It is this situational experience that makes the game so compelling. Sure, there are puzzles to be solved and zombies to be killed, but the aspect of survival at any cost is the true meat. Like the early parts of the film 28 Days Later and the opening issues of The Walking Dead, this is the story of a person discovering a horrific world alone.
It can be argued that the game’s main character is actually the Prepper, a man only known by a consistent voice that guides and asks the survivors to perform specific tasks. At first he seems to want to help me, but as time moves on he becomes more devious. His intentions are never clear, and he is quick to brush off the death of a survivor in favor of any other new one that arrives. I secretly feel like I want to overthrow him as time goes on. The game’s jarring flaw comes when a survivor dies and respawn back at the main safe house, with the Prepper outlining why he or she screwed up the mission. However, the game neglects to treat my survivor like a new character, instead asking me to get back out there and complete the task I was last on.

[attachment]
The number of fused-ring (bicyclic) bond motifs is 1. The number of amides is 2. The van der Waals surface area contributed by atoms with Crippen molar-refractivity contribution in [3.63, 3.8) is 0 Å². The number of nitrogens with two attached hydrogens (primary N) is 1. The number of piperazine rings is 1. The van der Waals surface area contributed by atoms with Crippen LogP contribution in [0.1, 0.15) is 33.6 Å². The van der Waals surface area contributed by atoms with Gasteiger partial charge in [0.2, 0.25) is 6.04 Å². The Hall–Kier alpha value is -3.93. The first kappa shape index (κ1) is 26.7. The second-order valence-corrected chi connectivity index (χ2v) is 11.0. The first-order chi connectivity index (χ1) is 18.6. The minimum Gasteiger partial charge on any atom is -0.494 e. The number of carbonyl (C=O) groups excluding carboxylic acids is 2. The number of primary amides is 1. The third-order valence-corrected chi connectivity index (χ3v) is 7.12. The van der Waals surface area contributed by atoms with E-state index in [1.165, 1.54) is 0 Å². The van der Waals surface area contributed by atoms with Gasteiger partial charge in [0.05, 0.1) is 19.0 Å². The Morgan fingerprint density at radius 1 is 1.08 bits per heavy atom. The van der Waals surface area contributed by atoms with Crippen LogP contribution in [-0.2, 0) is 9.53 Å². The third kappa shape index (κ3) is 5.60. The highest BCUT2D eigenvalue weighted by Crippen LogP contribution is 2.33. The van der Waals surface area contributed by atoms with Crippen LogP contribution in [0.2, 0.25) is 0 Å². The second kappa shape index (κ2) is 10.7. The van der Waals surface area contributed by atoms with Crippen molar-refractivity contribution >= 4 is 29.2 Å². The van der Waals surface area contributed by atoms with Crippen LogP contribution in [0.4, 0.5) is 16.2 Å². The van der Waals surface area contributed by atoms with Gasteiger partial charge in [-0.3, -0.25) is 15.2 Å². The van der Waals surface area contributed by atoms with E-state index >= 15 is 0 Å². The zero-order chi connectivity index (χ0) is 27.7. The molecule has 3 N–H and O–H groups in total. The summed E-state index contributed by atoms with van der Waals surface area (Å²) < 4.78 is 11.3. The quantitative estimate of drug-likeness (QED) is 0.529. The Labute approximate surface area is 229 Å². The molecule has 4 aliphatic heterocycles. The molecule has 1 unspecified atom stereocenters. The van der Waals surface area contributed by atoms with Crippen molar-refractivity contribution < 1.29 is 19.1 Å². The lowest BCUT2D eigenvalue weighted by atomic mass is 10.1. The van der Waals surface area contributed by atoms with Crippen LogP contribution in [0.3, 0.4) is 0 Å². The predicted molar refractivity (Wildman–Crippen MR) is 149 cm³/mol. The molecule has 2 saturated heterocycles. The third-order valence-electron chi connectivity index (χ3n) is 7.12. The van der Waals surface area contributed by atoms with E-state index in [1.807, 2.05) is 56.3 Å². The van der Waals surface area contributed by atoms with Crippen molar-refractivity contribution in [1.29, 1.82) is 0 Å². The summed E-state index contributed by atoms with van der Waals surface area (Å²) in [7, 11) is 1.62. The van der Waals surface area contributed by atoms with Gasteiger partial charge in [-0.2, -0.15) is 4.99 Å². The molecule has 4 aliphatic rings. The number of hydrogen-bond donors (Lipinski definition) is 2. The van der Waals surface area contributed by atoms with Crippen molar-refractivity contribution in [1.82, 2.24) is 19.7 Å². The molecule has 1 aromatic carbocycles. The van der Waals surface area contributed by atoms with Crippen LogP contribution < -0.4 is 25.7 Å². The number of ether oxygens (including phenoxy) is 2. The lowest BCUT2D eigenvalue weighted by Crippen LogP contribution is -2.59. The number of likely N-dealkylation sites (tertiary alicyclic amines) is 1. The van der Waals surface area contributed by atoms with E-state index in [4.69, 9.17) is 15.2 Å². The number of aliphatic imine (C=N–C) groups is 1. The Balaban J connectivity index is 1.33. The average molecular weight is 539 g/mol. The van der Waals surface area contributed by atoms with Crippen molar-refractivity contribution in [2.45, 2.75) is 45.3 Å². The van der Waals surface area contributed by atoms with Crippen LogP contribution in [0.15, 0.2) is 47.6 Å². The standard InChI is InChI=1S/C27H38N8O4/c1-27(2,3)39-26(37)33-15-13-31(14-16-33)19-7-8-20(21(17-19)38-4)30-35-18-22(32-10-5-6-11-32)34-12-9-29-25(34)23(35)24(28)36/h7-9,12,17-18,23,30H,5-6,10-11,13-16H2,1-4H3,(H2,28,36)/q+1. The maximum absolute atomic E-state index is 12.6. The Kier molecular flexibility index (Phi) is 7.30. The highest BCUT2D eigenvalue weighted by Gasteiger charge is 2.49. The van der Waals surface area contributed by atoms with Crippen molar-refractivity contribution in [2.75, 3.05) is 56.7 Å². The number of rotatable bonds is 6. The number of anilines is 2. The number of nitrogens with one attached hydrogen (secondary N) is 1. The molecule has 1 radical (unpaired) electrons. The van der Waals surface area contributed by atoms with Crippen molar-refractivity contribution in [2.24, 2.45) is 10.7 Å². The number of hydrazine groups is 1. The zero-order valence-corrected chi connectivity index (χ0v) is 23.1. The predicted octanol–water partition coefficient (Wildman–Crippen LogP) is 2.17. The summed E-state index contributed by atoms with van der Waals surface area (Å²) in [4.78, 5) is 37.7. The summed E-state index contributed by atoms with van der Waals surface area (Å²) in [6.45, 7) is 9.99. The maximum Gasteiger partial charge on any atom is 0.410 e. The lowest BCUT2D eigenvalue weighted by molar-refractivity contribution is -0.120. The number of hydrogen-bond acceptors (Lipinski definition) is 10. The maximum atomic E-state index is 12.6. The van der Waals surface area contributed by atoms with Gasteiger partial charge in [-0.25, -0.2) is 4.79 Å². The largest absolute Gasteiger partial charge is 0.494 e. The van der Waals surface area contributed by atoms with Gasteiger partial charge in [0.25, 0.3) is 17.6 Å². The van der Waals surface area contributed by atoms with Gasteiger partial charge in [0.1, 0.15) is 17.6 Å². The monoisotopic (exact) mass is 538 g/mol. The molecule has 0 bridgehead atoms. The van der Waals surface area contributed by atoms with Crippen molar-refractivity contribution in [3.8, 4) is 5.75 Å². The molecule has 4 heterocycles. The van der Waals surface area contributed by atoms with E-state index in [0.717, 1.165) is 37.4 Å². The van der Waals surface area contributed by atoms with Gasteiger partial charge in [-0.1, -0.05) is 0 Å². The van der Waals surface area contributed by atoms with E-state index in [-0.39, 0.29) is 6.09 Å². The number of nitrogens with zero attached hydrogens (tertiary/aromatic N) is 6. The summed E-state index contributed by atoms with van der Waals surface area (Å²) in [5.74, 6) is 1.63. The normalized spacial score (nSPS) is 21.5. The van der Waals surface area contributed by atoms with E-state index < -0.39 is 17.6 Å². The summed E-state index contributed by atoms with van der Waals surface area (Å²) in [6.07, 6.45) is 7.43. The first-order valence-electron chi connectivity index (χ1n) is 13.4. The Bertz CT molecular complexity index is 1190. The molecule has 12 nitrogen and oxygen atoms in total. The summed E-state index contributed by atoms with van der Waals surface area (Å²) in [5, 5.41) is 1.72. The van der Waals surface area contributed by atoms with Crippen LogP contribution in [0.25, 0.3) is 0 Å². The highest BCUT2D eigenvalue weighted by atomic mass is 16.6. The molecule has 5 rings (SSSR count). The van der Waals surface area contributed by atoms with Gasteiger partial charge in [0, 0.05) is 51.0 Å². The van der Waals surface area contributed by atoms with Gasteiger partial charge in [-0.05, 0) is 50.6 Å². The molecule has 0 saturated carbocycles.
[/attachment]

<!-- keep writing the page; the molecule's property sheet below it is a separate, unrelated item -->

ZombiU’s three “acts” unfold fairly well, though by the third one the campiness of a somewhat forced sci-fi theme becomes apparent. It’s not zombies in space or anything like that, but it reduces some of the dark loneliness and realism of the first few hours in favor of a slightly more traditional supernatural take. It moves from a theme of “just survive” to a theme of “I need to fix this mess, but survive along the way”.